Giant Magellan Telescope: What an Extremely Large Telescope Sees
Chair of the Department of Astronomy
Dan Jaffe, chair of the Department of Astronomy, co-designed an advanced first-generation instrument for the telescope in collaboration with two other institutions. The Giant Magellan Telescope Near Infrared Spectrograph will study young stars, extrasolar planets, and other astronomical targets that radiate in the mid-infrared.
When it is ready for use in 2021, the Giant Magellan Telescope, supported in part by the University of Texas at Austin, will be larger than any telescope in existence today. It will use seven of the largest optical mirrors ever made that weigh 12.5 tons each. The resulting telescope will measure over 80 feet in diameter. It is a result of a major international collaboration of partners in the United States, Australia, Korea, and Brazil, and UT Austin is one of five U.S. universities involved.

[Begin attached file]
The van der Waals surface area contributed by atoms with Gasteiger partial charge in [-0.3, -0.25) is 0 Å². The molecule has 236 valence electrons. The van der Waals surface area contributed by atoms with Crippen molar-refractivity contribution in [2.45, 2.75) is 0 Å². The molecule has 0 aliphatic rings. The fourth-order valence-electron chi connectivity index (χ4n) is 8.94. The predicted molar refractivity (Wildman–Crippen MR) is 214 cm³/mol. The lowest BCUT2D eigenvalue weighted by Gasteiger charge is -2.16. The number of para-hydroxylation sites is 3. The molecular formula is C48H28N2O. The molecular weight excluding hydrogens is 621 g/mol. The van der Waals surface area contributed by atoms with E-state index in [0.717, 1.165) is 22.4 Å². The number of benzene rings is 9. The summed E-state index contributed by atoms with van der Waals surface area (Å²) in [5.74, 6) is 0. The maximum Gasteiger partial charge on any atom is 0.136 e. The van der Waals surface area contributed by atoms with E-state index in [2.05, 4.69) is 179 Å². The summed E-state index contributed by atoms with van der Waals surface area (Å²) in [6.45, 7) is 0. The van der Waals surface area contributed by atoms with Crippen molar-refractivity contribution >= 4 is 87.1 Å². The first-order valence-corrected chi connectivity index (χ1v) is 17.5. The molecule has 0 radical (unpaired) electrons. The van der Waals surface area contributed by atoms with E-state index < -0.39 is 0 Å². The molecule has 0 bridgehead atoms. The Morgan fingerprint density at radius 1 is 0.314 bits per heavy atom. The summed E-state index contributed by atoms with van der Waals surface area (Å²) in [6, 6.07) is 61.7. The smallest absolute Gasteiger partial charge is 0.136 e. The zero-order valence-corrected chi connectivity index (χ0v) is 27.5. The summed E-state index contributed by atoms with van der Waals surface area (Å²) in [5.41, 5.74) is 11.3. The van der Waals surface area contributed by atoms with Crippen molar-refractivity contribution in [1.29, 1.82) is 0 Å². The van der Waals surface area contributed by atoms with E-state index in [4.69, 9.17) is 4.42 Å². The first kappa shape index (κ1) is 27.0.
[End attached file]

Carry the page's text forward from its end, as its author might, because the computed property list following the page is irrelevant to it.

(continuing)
Applications: This Telescope Can…
- Produce images ten times sharper than the Hubble Space Telescope
- Discover planets around other stars and determine if they’re habitable
- Search for signs of life
- Probe formation of the earliest stars
- Measure masses of black holes
- Explore fundamental issues in cosmology and physics, like dark matter and dark energy